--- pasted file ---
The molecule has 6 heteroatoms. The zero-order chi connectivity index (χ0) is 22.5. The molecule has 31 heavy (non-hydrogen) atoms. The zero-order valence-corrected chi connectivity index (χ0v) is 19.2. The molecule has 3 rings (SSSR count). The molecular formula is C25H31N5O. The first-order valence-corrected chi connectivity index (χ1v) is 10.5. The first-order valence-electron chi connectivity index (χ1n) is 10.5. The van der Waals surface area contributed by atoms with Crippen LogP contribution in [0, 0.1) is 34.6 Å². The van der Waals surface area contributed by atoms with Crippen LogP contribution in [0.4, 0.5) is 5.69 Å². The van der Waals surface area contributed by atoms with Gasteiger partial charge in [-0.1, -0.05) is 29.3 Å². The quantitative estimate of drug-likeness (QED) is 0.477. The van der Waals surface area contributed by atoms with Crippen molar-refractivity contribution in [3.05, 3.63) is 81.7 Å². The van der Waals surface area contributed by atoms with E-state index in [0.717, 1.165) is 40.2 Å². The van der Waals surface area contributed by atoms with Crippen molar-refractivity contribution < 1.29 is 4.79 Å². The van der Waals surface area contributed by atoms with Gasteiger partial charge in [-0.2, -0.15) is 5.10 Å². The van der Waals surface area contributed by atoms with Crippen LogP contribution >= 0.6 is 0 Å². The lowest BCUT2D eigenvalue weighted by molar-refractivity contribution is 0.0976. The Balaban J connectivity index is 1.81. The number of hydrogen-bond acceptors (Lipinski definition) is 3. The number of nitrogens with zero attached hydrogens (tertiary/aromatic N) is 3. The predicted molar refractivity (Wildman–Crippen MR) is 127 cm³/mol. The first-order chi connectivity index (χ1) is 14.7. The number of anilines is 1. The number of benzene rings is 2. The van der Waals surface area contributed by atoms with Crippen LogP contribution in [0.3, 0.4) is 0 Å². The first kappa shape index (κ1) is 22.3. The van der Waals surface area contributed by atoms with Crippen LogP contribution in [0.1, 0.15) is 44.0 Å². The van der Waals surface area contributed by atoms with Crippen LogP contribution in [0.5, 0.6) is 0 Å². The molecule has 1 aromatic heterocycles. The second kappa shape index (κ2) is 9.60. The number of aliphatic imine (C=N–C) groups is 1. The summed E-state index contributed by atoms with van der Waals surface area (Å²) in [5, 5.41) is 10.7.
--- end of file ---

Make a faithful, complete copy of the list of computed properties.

The molecule has 6 heteroatoms. The zero-order chi connectivity index (χ0) is 22.5. The molecule has 31 heavy (non-hydrogen) atoms. The zero-order valence-corrected chi connectivity index (χ0v) is 19.2. The molecule has 3 rings (SSSR count). The molecular formula is C25H31N5O. The first-order valence-corrected chi connectivity index (χ1v) is 10.5. The first-order valence-electron chi connectivity index (χ1n) is 10.5. The van der Waals surface area contributed by atoms with Crippen LogP contribution in [0, 0.1) is 34.6 Å². The van der Waals surface area contributed by atoms with Crippen LogP contribution in [0.4, 0.5) is 5.69 Å². The van der Waals surface area contributed by atoms with Gasteiger partial charge in [-0.1, -0.05) is 29.3 Å². The quantitative estimate of drug-likeness (QED) is 0.477. The van der Waals surface area contributed by atoms with Crippen molar-refractivity contribution in [3.05, 3.63) is 81.7 Å². The van der Waals surface area contributed by atoms with E-state index in [0.717, 1.165) is 40.2 Å². The van der Waals surface area contributed by atoms with Crippen molar-refractivity contribution < 1.29 is 4.79 Å². The van der Waals surface area contributed by atoms with Gasteiger partial charge in [-0.2, -0.15) is 5.10 Å². The van der Waals surface area contributed by atoms with Crippen LogP contribution >= 0.6 is 0 Å². The lowest BCUT2D eigenvalue weighted by molar-refractivity contribution is 0.0976. The Balaban J connectivity index is 1.81. The number of hydrogen-bond acceptors (Lipinski definition) is 3. The number of nitrogens with zero attached hydrogens (tertiary/aromatic N) is 3. The predicted molar refractivity (Wildman–Crippen MR) is 127 cm³/mol. The first-order chi connectivity index (χ1) is 14.7. The number of anilines is 1. The number of benzene rings is 2. The van der Waals surface area contributed by atoms with Crippen LogP contribution in [0.3, 0.4) is 0 Å². The first kappa shape index (κ1) is 22.3. The van der Waals surface area contributed by atoms with Crippen LogP contribution in [0.1, 0.15) is 44.0 Å². The van der Waals surface area contributed by atoms with Crippen LogP contribution in [0.5, 0.6) is 0 Å². The molecule has 1 aromatic heterocycles. The second kappa shape index (κ2) is 9.60. The number of aliphatic imine (C=N–C) groups is 1. The summed E-state index contributed by atoms with van der Waals surface area (Å²) in [5, 5.41) is 10.7.